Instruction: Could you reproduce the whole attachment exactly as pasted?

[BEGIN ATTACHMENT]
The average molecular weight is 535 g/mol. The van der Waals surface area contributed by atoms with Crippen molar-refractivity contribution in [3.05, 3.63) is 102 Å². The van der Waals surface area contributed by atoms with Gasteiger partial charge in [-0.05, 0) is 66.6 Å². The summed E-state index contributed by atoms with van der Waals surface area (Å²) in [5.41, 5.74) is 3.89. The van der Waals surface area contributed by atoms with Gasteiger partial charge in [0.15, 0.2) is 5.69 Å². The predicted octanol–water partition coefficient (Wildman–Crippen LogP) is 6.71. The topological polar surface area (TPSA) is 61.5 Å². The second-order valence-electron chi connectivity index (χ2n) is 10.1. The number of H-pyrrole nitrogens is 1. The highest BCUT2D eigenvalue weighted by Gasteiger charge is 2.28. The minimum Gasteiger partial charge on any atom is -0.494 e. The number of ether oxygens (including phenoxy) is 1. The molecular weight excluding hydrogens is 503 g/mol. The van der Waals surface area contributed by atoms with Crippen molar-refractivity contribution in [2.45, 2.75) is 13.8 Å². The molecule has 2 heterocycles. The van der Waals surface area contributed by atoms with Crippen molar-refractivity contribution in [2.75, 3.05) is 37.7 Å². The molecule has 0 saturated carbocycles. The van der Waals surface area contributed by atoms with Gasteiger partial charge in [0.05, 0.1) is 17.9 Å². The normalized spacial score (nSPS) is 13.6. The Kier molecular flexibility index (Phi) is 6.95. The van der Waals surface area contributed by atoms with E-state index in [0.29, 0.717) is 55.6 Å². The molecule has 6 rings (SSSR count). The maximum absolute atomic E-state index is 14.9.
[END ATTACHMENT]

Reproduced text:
The average molecular weight is 535 g/mol. The van der Waals surface area contributed by atoms with Crippen molar-refractivity contribution in [3.05, 3.63) is 102 Å². The van der Waals surface area contributed by atoms with Gasteiger partial charge in [-0.05, 0) is 66.6 Å². The summed E-state index contributed by atoms with van der Waals surface area (Å²) in [5.41, 5.74) is 3.89. The van der Waals surface area contributed by atoms with Gasteiger partial charge in [0.15, 0.2) is 5.69 Å². The predicted octanol–water partition coefficient (Wildman–Crippen LogP) is 6.71. The topological polar surface area (TPSA) is 61.5 Å². The second-order valence-electron chi connectivity index (χ2n) is 10.1. The number of H-pyrrole nitrogens is 1. The highest BCUT2D eigenvalue weighted by Gasteiger charge is 2.28. The minimum Gasteiger partial charge on any atom is -0.494 e. The number of ether oxygens (including phenoxy) is 1. The molecular weight excluding hydrogens is 503 g/mol. The van der Waals surface area contributed by atoms with Crippen molar-refractivity contribution in [2.45, 2.75) is 13.8 Å². The molecule has 2 heterocycles. The van der Waals surface area contributed by atoms with Crippen molar-refractivity contribution in [2.75, 3.05) is 37.7 Å². The molecule has 0 saturated carbocycles. The van der Waals surface area contributed by atoms with Gasteiger partial charge in [0.05, 0.1) is 17.9 Å². The normalized spacial score (nSPS) is 13.6. The Kier molecular flexibility index (Phi) is 6.95. The van der Waals surface area contributed by atoms with E-state index in [0.29, 0.717) is 55.6 Å². The molecule has 6 rings (SSSR count). The maximum absolute atomic E-state index is 14.9.